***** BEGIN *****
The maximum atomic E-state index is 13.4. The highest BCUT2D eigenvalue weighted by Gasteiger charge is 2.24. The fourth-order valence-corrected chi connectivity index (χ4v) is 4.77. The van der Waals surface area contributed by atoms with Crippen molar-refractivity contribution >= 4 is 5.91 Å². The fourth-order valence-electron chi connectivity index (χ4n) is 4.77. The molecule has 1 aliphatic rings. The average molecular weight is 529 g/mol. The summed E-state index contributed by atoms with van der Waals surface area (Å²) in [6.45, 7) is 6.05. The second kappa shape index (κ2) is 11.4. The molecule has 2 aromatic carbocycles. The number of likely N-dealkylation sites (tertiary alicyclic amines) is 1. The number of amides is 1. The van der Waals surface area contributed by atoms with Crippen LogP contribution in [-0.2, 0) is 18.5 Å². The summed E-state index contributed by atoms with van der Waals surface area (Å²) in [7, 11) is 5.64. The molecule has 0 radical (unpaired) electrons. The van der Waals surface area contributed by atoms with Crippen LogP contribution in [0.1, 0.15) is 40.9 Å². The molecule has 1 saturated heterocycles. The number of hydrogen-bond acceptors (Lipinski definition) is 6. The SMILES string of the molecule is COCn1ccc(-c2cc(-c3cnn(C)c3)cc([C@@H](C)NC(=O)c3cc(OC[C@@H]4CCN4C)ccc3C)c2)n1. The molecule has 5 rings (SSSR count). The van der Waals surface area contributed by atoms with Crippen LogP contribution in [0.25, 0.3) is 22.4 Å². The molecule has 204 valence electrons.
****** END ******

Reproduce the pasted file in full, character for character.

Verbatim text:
The maximum atomic E-state index is 13.4. The highest BCUT2D eigenvalue weighted by Gasteiger charge is 2.24. The fourth-order valence-corrected chi connectivity index (χ4v) is 4.77. The van der Waals surface area contributed by atoms with Crippen molar-refractivity contribution >= 4 is 5.91 Å². The fourth-order valence-electron chi connectivity index (χ4n) is 4.77. The molecule has 1 aliphatic rings. The average molecular weight is 529 g/mol. The summed E-state index contributed by atoms with van der Waals surface area (Å²) in [6.45, 7) is 6.05. The second kappa shape index (κ2) is 11.4. The molecule has 2 aromatic carbocycles. The number of likely N-dealkylation sites (tertiary alicyclic amines) is 1. The number of amides is 1. The van der Waals surface area contributed by atoms with Crippen LogP contribution in [-0.2, 0) is 18.5 Å². The summed E-state index contributed by atoms with van der Waals surface area (Å²) in [7, 11) is 5.64. The molecule has 0 radical (unpaired) electrons. The van der Waals surface area contributed by atoms with Crippen LogP contribution in [0.1, 0.15) is 40.9 Å². The molecule has 1 saturated heterocycles. The number of hydrogen-bond acceptors (Lipinski definition) is 6. The SMILES string of the molecule is COCn1ccc(-c2cc(-c3cnn(C)c3)cc([C@@H](C)NC(=O)c3cc(OC[C@@H]4CCN4C)ccc3C)c2)n1. The molecule has 5 rings (SSSR count). The van der Waals surface area contributed by atoms with Crippen LogP contribution in [0.25, 0.3) is 22.4 Å². The molecule has 204 valence electrons.